Woodstock's revival an investment opportunity?

CAPE TOWN - The suburb of Woodstock, just east of the Cape Town CBD, has always being colourful and somewhat defiant. During the years of the Group Areas Act, Woodstock somehow managed to keep its multiracial status and probably set the tone for what has become a bustling little suburb with much attitude. While the Woodstock revival has been on the cards for a while it is really only now that it is coming out of its shell and starting to blossom.

Having worked for two years selling property in Woodstock in the early 90s I really grew to like the suburb and the mixture of characters that call Woodstock home. Woodstock's proximity to the Cape Town CBD, UCT and Groote Schuur Hospital make it ideally suited for professors, lecturers, students, doctors and anyone wanting to live close to town or the nearby institutions and amenities.

A large part of my sales pitch, even then, was that Woodstock was developing fast and the place to invest and live. Its beautiful Victorian cottages and views from its upper streets also made it popular but it has taken a while for this bohemian suburb to realise its true potential.

The last few years have seen that development curve head up dramatically as developers are eyeing and buying properties. Rambling Victorian mansions have been renovated into offices, and large industrial developments have brought art, organic goods, trendy coffee shops, and more importantly, people to the area. Woodstock is now made up off industria, offices and retail on its lower slopes and a small, characterful, residential suburb above.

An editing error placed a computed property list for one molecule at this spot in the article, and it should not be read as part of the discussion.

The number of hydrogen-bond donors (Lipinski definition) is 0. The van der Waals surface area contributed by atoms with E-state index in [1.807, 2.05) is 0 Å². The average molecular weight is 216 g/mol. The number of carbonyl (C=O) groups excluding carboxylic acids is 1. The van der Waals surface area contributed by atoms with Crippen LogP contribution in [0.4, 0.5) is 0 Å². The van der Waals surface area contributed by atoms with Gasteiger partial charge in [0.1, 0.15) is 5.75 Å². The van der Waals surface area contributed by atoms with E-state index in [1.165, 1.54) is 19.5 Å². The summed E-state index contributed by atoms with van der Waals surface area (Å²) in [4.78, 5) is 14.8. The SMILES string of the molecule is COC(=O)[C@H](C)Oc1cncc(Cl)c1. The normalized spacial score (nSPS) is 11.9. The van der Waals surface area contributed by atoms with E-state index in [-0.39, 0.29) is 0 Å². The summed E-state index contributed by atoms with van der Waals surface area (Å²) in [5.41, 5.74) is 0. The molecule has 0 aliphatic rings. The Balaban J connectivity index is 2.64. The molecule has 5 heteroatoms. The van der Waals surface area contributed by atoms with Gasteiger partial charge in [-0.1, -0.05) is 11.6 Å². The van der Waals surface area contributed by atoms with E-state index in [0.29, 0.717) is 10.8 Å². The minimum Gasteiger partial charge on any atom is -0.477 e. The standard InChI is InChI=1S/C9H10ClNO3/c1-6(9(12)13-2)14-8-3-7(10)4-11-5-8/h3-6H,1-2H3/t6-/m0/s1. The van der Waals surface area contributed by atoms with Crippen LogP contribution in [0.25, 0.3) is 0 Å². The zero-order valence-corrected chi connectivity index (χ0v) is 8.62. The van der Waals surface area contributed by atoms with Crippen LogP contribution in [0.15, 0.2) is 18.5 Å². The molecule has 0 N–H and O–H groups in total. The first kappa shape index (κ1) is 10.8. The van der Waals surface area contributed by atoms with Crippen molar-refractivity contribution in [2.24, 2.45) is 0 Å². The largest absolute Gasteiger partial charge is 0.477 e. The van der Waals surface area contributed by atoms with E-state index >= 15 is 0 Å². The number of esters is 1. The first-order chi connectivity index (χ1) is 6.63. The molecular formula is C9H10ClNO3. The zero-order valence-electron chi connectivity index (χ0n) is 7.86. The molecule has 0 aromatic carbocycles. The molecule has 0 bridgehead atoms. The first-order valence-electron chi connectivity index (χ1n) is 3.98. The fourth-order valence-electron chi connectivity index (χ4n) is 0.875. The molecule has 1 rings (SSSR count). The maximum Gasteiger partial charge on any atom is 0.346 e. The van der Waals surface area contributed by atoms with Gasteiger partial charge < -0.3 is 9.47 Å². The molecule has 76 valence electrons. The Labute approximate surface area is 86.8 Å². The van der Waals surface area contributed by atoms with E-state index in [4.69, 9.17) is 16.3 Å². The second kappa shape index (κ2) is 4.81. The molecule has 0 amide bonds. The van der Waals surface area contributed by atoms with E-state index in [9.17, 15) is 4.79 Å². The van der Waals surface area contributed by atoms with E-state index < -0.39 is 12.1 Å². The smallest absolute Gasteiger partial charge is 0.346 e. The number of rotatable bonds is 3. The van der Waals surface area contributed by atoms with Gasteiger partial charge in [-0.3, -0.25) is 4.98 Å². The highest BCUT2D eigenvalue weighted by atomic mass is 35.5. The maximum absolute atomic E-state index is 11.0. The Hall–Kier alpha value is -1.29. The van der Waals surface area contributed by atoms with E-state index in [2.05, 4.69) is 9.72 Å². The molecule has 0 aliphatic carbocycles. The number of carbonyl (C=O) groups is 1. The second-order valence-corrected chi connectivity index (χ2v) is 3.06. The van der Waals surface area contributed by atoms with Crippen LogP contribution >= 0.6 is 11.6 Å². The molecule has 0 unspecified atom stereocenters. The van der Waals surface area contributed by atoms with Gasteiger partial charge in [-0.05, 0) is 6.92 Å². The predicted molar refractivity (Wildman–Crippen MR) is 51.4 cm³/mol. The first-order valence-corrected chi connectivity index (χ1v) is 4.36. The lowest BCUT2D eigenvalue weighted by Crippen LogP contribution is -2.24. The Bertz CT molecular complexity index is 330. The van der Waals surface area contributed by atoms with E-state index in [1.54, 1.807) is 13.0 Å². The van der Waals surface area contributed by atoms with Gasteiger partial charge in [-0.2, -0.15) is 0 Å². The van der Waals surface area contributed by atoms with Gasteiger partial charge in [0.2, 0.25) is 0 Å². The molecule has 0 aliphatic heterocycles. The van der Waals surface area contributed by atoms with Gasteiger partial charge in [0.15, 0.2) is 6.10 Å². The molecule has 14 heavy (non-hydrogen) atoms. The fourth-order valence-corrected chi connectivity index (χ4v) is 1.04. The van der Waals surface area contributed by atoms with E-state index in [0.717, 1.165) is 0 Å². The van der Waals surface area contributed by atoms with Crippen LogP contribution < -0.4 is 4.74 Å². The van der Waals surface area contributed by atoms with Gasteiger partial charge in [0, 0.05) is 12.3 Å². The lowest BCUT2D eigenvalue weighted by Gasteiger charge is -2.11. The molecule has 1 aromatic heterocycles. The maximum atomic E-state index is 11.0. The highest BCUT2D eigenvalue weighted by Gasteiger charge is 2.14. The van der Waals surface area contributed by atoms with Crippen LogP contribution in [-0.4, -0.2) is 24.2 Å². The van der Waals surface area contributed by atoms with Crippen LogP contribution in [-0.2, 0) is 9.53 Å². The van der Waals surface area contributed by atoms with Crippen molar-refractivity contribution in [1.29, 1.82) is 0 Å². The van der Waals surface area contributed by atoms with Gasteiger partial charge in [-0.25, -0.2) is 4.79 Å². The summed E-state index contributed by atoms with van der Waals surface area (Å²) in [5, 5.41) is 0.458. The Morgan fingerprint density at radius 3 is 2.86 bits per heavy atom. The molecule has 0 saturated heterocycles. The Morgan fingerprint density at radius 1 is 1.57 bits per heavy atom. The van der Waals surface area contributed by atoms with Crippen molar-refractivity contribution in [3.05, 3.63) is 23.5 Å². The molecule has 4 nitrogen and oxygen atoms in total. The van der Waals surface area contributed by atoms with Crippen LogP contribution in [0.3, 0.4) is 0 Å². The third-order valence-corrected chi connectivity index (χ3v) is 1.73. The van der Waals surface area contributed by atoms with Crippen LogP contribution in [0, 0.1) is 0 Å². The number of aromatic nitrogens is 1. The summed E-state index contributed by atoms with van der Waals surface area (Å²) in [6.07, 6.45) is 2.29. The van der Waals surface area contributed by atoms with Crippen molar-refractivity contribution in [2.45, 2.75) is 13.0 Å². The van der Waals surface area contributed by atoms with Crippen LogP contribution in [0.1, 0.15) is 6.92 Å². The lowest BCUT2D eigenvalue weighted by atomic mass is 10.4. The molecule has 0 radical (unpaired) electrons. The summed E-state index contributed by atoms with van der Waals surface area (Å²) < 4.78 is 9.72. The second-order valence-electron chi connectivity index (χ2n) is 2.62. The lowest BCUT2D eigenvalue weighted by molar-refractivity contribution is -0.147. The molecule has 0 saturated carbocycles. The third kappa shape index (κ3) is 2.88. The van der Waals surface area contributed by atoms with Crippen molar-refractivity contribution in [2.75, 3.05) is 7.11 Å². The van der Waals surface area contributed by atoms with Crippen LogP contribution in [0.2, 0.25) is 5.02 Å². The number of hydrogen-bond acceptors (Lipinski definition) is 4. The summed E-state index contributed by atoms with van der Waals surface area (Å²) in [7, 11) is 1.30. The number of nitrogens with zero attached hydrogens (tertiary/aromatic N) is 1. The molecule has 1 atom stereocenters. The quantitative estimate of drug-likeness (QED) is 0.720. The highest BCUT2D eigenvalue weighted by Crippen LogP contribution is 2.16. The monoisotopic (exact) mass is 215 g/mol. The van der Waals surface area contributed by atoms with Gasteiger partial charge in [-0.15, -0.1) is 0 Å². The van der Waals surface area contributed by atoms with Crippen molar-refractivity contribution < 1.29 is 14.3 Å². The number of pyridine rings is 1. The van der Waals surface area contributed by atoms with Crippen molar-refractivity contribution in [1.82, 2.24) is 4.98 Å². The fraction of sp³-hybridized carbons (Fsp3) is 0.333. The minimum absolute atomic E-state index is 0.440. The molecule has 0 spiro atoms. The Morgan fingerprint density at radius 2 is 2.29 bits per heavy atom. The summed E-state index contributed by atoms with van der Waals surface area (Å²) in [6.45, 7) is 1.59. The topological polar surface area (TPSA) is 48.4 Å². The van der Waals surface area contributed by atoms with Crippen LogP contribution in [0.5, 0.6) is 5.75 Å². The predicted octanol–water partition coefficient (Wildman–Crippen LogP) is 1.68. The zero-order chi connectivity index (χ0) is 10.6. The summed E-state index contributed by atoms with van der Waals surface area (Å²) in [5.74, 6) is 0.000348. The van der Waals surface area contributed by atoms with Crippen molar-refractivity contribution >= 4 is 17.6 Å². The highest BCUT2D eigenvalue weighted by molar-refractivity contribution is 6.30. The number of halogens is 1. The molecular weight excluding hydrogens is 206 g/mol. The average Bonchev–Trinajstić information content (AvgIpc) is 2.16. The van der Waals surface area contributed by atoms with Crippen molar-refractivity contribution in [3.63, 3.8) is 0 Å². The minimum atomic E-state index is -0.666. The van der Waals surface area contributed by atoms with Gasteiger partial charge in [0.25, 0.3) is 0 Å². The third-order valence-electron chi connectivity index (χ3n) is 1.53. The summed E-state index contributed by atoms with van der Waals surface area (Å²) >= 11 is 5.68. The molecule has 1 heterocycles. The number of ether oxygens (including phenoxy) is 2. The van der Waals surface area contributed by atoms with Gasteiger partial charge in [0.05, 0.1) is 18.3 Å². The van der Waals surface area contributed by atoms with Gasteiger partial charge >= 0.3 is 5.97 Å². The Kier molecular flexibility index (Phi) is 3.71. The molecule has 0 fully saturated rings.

The last few years have seen an injection of cash into the precinct and Woodstock now has its own Art district, the neighbourgoods market at the old Biscuit mill is already a weekend institution and the old Bromwell hotel, also on lower Main Road has been restored to its former glory and probably surpassed it. Once home to "unsavory characters" it now boasts an outdoor bar and up market boutique mall.

Just around the corner the new Graffiti hotel is taking shape and above the Main Road, the Roodebloem Manor was bought by chartered accountants, Moore Stephens, who renovated the Victorian beauty to house its local office there. Add to that many other small businesses and restaurants that reside in the area and you get one vibey little suburb.

Afzel Balla of Marks' Real Estate, who sells property in the area said he has

noticed "a vast improvement in the amount of properties sold in the Woodstock area over the past few years".

"The type of buyers varies from architects who are interested in renovating property to investment buyers who are interested in Woodstock for residential and commercial purposes. The latter vary from preachers with investment needs to students wanting to live close to campus yet be close to all other amenities as well.

The reasons why Woodstock has become the new hotspot relate to the fact that Cape Town is expanding in Woodstock's direction and to the fact that people within Woodstock itself have been paying for the improvement of the area."

According to Warren Thackeray of Rawson Properties, buyers range from young professionals to first time buyers as well as investors. "Woodstock, University Estate and Walmer Estate are close to the CBD and housing is still reasonably priced in these areas as opposed to the CBD," said Thackeray.

Woodstock is ideally placed between the city and the suburbs, with easy access to highways, and it was just a matter of time before its potential was realised. Woodstock is still much more affordable compared to the city bowl but that gap may be starting to close.

Article by: Barry Washkansky - www.realestateweb.co.za